Monday, 8 August 2011

Pot Noodle: 'It's dirty and you want it'

The best way to begin this brand spotlight would be by pointing out that Pot Noodle is the most recognisable, and surely the most popular, instant noodle snack in the UK, whilst simultaneously the most hated brand of all time. According to a 2004 consumer poll, the majority of Brits simply couldn’t stand the product, though whether this referred to the foodstuff itself, the advertising or its reputation of being not so much junk food as just somehow a bit mucky remains unclear. Granted, seven years have passed since this research was carried out, but no other brand springs to mind that might claim its place if the survey were conducted a second time.

So, how can something that’s loathed by so many people remain on the shelves of every single supermarket and the majority of corner shops throughout the nation? The answer is beautifully simple: by using this public disgust to its advantage. 

A relatively young brand, Pot Noodle was launched in 1979 by Golden Wonder, instant noodles themselves having been invented in 1958 by Taiwanese-Japanese businessman Momofuku Ando. It’s almost praiseworthy how the UK can take something basic and filling (albeit dried and pallid) and make it… well… wonderfully tacky. China, for example, has a few dominant brands of instant noodle with lovely names, such as Ting Yi (‘Master Kong’), Hwa-Long (‘Chinese Dragon’) and Bai-xiang ‘(White Elephant’), whereas in Ethiopia, the trade name Indomie is referred to as ‘Lehulum Tesmami’, meaning ‘suitable for all’. All of these will undoubtedly be eaten with at least a little decorum and most likely function as a meal accompaniment rather than a quick and slimy belly filler. And instead of a chintzy porcelain bowl with chopsticks in a calm family-based setting, our nation gobbles limp, dripping ribbons from a plastic pot, emitting vulgar slurps as the rehydrated peas pop between our molars. Still, the container’s recyclable and there’s little water usage involved, as you don’t have to do any washing up, so it’s not all bad.

Over the last few years, Pot Noodle has truly embraced its reputation of bordering on the sinful, and this has been blatantly portrayed through use of overtly smutty situations. One advert followed a seemingly straight-laced man as he prowls the streets in search of a purveyor of the forbidden snack, and another sees the shooting of a backstreet adult movie, the female star going wild with a classic Chicken and Mushroom. But it wasn’t so much the content that some found offensive, it was the graphic strapline that tipped the whole campaign over the edge: Pot Noodle claimed to be ‘The slag of all snacks’.

And yet, the brand’s marketing department didn’t stop there. Instead they produced posters showing their product resting next to a seedy neon sign buzzing ‘Hurt me you slag’. Situated on bus stops, high streets and billboards, these were swiftly withdrawn once banned by the Advertising Standards Authority; a sad day in Pot Noodle history, but good publicity nonetheless.

Possibly the most intense Pot Noodle campaign featured a man joining his friends in a bar, but being met with surprise and disgust when they notice his badly concealed ‘Pot Noodle horn’, an oversized manifestation of his feelings toward the snack. You can’t help but love the guy’s dedication when, having accidentally knocked a woman off her seat with his instrument of passion, he boldly declares that "It's big and brassy and I'm going to blow it!” This advert soon got shunted on the TV schedule to after the 9pm watershed.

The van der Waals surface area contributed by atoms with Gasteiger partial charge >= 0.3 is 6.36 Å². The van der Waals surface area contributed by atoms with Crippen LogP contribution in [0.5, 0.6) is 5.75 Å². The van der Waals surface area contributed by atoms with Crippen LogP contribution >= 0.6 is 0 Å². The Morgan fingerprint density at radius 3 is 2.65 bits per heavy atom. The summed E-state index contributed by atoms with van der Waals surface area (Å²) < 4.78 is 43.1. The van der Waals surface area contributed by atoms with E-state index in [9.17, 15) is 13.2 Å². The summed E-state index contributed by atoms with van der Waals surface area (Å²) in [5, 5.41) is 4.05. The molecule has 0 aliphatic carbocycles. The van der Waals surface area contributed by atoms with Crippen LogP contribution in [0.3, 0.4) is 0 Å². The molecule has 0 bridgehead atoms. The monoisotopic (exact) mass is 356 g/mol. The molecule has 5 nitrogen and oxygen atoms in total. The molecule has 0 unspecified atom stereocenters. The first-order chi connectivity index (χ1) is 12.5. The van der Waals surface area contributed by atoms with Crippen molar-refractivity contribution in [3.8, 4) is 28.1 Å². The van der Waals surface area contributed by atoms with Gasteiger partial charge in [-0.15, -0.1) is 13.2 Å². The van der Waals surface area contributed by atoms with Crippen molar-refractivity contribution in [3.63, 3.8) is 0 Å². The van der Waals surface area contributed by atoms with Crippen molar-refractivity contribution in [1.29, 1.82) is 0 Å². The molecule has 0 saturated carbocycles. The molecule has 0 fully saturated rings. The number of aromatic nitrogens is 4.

Over time, Pot Noodle adverts have treated us to ‘The Lambshank Redemption’ (a parody of Stephen King’s inmate drama, with the classic phrase "Spanking gorgeous!"), ‘The Moussaka Rap’ ("I'm making vegetarian moussaka with cheese from Osaka"), and the hardworking men and women of the fictional Crumlin Noodle Mine (Pot Noodles are manufactured in Croespenmaen, near Crumlin, Wales, with 155 million units produced annually). So whether you line your kitchen cupboards with Pot Noodles or wouldn't eat one if your life depended on it, you have to admit that the brand is honest, innovative and has a good sense of humour.

Pot Noodle currently comes in about fifteen flavours. Whilst Beef and Tomato and Chow Mein have remained popular, some have been fleeting due to either lower than expected sales or limited availability, such as Bacon Sizzler and the posh-sounding Lamb and Mint. Then there are the seasonal editions, namely Turkey and Stuffing and even Christmas Dinner, ideal for slovenly bachelors who can then claim they prepared a traditional Yuletide meal. A responsible choice is Doner Kebab, as it’s a relatively healthy alternative to its far fattier namesake, albeit an awful lot soggier.

Personally I love Pot Noodles; any meal that can be prepared with nothing more than hot water and a fork is alright in my books. But when I’m eating one, I can’t stop myself from thinking about Lister in Red Dwarf when he shares his opinion on the brand: "I've been to a parallel universe, I've seen time running backwards, I've played pool with planets and I've given birth to twins, but I never thought in my entire life… I'd taste an edible Pot Noodle." 

A Hull Graphic Design Agency

1 comment:

  1. Good article! - I agree, a brand that everyone knows but few admit to loving (a dirty secret...)

    hopefully Kabuto Noodles ( - launched jan 2011)is going to change the perception of instant noodles as something that has to be grim - Wagamama etc...are huge & tasty but instant noodles are still the slag of all snacks, time for a change!